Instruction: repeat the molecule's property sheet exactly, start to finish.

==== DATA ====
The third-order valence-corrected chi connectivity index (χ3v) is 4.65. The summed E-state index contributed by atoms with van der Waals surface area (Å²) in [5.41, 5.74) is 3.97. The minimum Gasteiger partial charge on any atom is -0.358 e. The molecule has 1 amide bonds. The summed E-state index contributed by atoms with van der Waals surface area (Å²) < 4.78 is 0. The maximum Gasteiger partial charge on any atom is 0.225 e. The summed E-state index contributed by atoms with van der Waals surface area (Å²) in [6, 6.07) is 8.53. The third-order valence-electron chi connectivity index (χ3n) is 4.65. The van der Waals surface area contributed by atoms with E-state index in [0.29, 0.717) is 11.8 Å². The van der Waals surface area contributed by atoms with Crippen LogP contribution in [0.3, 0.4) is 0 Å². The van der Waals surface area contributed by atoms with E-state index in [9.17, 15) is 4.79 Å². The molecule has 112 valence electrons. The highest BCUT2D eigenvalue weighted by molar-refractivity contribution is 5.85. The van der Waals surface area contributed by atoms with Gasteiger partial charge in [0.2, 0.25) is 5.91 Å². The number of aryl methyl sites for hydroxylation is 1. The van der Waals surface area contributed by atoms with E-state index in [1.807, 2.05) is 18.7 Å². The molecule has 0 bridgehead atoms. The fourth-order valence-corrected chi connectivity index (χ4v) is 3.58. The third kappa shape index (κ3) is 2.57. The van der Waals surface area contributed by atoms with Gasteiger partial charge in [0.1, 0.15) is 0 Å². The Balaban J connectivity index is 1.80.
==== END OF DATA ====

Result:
The third-order valence-corrected chi connectivity index (χ3v) is 4.65. The summed E-state index contributed by atoms with van der Waals surface area (Å²) in [5.41, 5.74) is 3.97. The minimum Gasteiger partial charge on any atom is -0.358 e. The molecule has 1 amide bonds. The summed E-state index contributed by atoms with van der Waals surface area (Å²) < 4.78 is 0. The maximum Gasteiger partial charge on any atom is 0.225 e. The summed E-state index contributed by atoms with van der Waals surface area (Å²) in [6, 6.07) is 8.53. The third-order valence-electron chi connectivity index (χ3n) is 4.65. The van der Waals surface area contributed by atoms with E-state index in [0.29, 0.717) is 11.8 Å². The van der Waals surface area contributed by atoms with Crippen LogP contribution in [0.3, 0.4) is 0 Å². The van der Waals surface area contributed by atoms with E-state index in [9.17, 15) is 4.79 Å². The molecule has 112 valence electrons. The highest BCUT2D eigenvalue weighted by molar-refractivity contribution is 5.85. The van der Waals surface area contributed by atoms with Gasteiger partial charge in [0.2, 0.25) is 5.91 Å². The number of aryl methyl sites for hydroxylation is 1. The van der Waals surface area contributed by atoms with E-state index in [1.807, 2.05) is 18.7 Å². The molecule has 0 bridgehead atoms. The fourth-order valence-corrected chi connectivity index (χ4v) is 3.58. The third kappa shape index (κ3) is 2.57. The van der Waals surface area contributed by atoms with Gasteiger partial charge in [0.1, 0.15) is 0 Å². The Balaban J connectivity index is 1.80.